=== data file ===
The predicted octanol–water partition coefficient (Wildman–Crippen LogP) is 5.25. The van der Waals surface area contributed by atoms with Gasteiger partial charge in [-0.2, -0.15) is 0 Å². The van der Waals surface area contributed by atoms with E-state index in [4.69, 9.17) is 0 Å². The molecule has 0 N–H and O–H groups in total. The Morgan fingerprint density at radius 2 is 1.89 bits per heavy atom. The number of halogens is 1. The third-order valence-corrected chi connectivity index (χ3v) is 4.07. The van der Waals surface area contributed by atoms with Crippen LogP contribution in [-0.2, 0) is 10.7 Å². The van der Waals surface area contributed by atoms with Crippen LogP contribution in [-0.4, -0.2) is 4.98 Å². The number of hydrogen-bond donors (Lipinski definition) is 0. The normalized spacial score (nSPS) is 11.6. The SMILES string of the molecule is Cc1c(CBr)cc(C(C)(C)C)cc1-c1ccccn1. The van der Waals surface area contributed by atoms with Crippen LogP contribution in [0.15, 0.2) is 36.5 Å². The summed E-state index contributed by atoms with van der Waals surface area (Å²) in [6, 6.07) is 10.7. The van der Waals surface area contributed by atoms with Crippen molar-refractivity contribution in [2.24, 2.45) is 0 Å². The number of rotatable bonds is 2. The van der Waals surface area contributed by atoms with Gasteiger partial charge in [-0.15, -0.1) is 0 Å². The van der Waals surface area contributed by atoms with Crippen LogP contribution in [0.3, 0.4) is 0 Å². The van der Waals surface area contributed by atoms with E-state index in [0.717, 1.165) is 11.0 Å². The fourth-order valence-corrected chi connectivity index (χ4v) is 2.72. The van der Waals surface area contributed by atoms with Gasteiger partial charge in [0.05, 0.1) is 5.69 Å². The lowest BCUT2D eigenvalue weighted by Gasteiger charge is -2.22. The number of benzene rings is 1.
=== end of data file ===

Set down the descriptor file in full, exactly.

The predicted octanol–water partition coefficient (Wildman–Crippen LogP) is 5.25. The van der Waals surface area contributed by atoms with Gasteiger partial charge in [-0.2, -0.15) is 0 Å². The van der Waals surface area contributed by atoms with E-state index in [4.69, 9.17) is 0 Å². The molecule has 0 N–H and O–H groups in total. The Morgan fingerprint density at radius 2 is 1.89 bits per heavy atom. The number of halogens is 1. The third-order valence-corrected chi connectivity index (χ3v) is 4.07. The van der Waals surface area contributed by atoms with Crippen LogP contribution in [-0.2, 0) is 10.7 Å². The van der Waals surface area contributed by atoms with Crippen LogP contribution in [-0.4, -0.2) is 4.98 Å². The number of hydrogen-bond donors (Lipinski definition) is 0. The normalized spacial score (nSPS) is 11.6. The SMILES string of the molecule is Cc1c(CBr)cc(C(C)(C)C)cc1-c1ccccn1. The van der Waals surface area contributed by atoms with Crippen LogP contribution in [0.15, 0.2) is 36.5 Å². The summed E-state index contributed by atoms with van der Waals surface area (Å²) in [6, 6.07) is 10.7. The van der Waals surface area contributed by atoms with Crippen molar-refractivity contribution in [2.24, 2.45) is 0 Å². The number of rotatable bonds is 2. The van der Waals surface area contributed by atoms with Gasteiger partial charge in [-0.15, -0.1) is 0 Å². The van der Waals surface area contributed by atoms with Crippen LogP contribution in [0.3, 0.4) is 0 Å². The van der Waals surface area contributed by atoms with E-state index in [0.717, 1.165) is 11.0 Å². The fourth-order valence-corrected chi connectivity index (χ4v) is 2.72. The van der Waals surface area contributed by atoms with Gasteiger partial charge in [0.05, 0.1) is 5.69 Å². The lowest BCUT2D eigenvalue weighted by Gasteiger charge is -2.22. The number of benzene rings is 1.